The SICT was established, funded and staged-managed from Washington with US-approved judges and a team of American lawyers working out of the US Embassy in the Green Zone preparing the case and directing the whole process from beginning to end. It was a classic case of victor’s justice in full view assuring whatever the outcome justice would never be served even for a man like Saddam. It wasn’t. Along the way from beginning to end, it was a show trial circus best characterized in the terminology of the “down under” marsupial (whose name this trial besmirches) that’s known to be shy and retiring by nature and unthreatening to humans unless provoked. The judgment rendered in Washington and announced by the Baghdad SICT on November 5 provoked all people of conscience wanting justice according to the rule of law, not the brand of it practiced out of the Bush White House and Pentagon these days.
The entire process was flawed, unfair and illegal according to virtually all standards of international law. It violated UN Resolution 1483 that required the UN Secretary-General’s Special Representative for Iraq to be responsible for “promoting the protection of human rights” in the country. He did not. Nor did his boss, Kofi Annan, take any action to guarantee them or speak out against the violations he witnessed, a clear abdication of the oath he was sworn to uphold: “to save succeeding generations from the scourge of war; to reaffirm faith in fundamental human rights; to establish conditions (promoting) justice….equal rights of men and women (in all nations)….(respect for) international law….promote social progress….to ensure….armed force shall not be used.” Kofi Annan, his representative and the UN body they serve failed on all counts allowing a criminal occupation and trial of Saddam to go on with barely a whimper.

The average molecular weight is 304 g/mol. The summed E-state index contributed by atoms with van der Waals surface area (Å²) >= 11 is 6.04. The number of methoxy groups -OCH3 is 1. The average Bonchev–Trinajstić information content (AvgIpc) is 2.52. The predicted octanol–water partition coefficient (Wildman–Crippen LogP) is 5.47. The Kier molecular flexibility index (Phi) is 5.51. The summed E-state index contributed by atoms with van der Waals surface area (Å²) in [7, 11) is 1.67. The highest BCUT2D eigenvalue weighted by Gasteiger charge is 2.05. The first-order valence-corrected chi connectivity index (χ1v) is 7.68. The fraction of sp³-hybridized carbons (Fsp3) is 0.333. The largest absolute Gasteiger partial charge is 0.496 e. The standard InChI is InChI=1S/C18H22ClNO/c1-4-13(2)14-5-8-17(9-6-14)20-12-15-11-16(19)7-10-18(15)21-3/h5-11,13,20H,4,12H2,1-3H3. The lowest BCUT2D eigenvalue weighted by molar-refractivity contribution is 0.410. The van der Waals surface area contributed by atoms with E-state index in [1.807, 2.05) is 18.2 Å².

The trial itself violated almost every provision in Article 14 of the International Covenant on Civil and Political Rights. Its Preamble cites the UN Charter that’s binding international law and Universal Declaration of Human Rights stating “civil and political freedom….can only be achieved (if) everyone may enjoy his civil and political rights (and that it is the) obligation of States under the Charter of the United Nations to promote….human rights and freedoms.” The US is one of those states so obligated.
Article 14 precisely stipulates the rights of the accused which all signatories to the UN Charter are obligated to observe under international law. In the trial of Saddam Hussein, the US failed by almost every measure and stands exposed and condemned in the eyes of the free world for not having done so.
— Provision 1 under Article 14 states “All persons shall be equal before the courts and tribunals (and) everyone shall be entitled to a fair and public hearing by a competent, independent and impartial tribunal established by law.” The Bush administration was in complete violation of this provision.